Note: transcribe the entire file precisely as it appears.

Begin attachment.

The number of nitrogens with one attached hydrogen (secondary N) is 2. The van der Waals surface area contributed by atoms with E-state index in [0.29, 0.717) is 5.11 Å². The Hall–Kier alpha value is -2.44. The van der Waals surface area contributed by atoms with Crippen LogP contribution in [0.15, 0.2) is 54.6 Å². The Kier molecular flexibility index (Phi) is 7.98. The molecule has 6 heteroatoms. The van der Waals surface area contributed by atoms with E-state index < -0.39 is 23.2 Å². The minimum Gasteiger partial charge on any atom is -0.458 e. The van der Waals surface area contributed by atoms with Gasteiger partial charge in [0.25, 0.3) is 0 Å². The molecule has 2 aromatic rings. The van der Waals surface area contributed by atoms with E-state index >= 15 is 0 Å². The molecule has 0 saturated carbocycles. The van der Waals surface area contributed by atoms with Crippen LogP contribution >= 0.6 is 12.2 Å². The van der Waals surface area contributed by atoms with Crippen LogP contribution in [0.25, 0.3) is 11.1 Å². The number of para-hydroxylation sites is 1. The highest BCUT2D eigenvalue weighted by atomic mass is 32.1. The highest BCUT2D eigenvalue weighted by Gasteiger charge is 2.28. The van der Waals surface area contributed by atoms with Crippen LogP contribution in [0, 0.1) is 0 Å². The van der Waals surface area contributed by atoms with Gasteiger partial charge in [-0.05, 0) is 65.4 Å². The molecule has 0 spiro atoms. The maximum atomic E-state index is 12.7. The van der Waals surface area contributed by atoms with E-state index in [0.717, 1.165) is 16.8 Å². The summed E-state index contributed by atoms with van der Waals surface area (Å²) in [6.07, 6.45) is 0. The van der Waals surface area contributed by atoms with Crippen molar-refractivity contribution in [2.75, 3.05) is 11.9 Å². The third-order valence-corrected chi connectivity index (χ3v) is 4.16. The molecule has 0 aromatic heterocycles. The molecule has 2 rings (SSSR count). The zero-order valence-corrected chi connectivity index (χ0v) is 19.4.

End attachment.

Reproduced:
The number of nitrogens with one attached hydrogen (secondary N) is 2. The van der Waals surface area contributed by atoms with E-state index in [0.29, 0.717) is 5.11 Å². The Hall–Kier alpha value is -2.44. The van der Waals surface area contributed by atoms with Crippen LogP contribution in [0.15, 0.2) is 54.6 Å². The Kier molecular flexibility index (Phi) is 7.98. The molecule has 6 heteroatoms. The van der Waals surface area contributed by atoms with E-state index < -0.39 is 23.2 Å². The minimum Gasteiger partial charge on any atom is -0.458 e. The van der Waals surface area contributed by atoms with Gasteiger partial charge in [0.25, 0.3) is 0 Å². The molecule has 2 aromatic rings. The van der Waals surface area contributed by atoms with E-state index >= 15 is 0 Å². The molecule has 0 saturated carbocycles. The van der Waals surface area contributed by atoms with Crippen LogP contribution >= 0.6 is 12.2 Å². The van der Waals surface area contributed by atoms with Crippen LogP contribution in [0.25, 0.3) is 11.1 Å². The number of para-hydroxylation sites is 1. The highest BCUT2D eigenvalue weighted by atomic mass is 32.1. The highest BCUT2D eigenvalue weighted by Gasteiger charge is 2.28. The van der Waals surface area contributed by atoms with Crippen LogP contribution in [0, 0.1) is 0 Å². The van der Waals surface area contributed by atoms with Gasteiger partial charge in [-0.05, 0) is 65.4 Å². The molecule has 0 spiro atoms. The maximum atomic E-state index is 12.7. The van der Waals surface area contributed by atoms with E-state index in [0.717, 1.165) is 16.8 Å². The summed E-state index contributed by atoms with van der Waals surface area (Å²) in [6.07, 6.45) is 0. The van der Waals surface area contributed by atoms with Crippen molar-refractivity contribution in [2.75, 3.05) is 11.9 Å². The third-order valence-corrected chi connectivity index (χ3v) is 4.16. The molecule has 0 aromatic heterocycles. The molecule has 2 rings (SSSR count). The zero-order valence-corrected chi connectivity index (χ0v) is 19.4.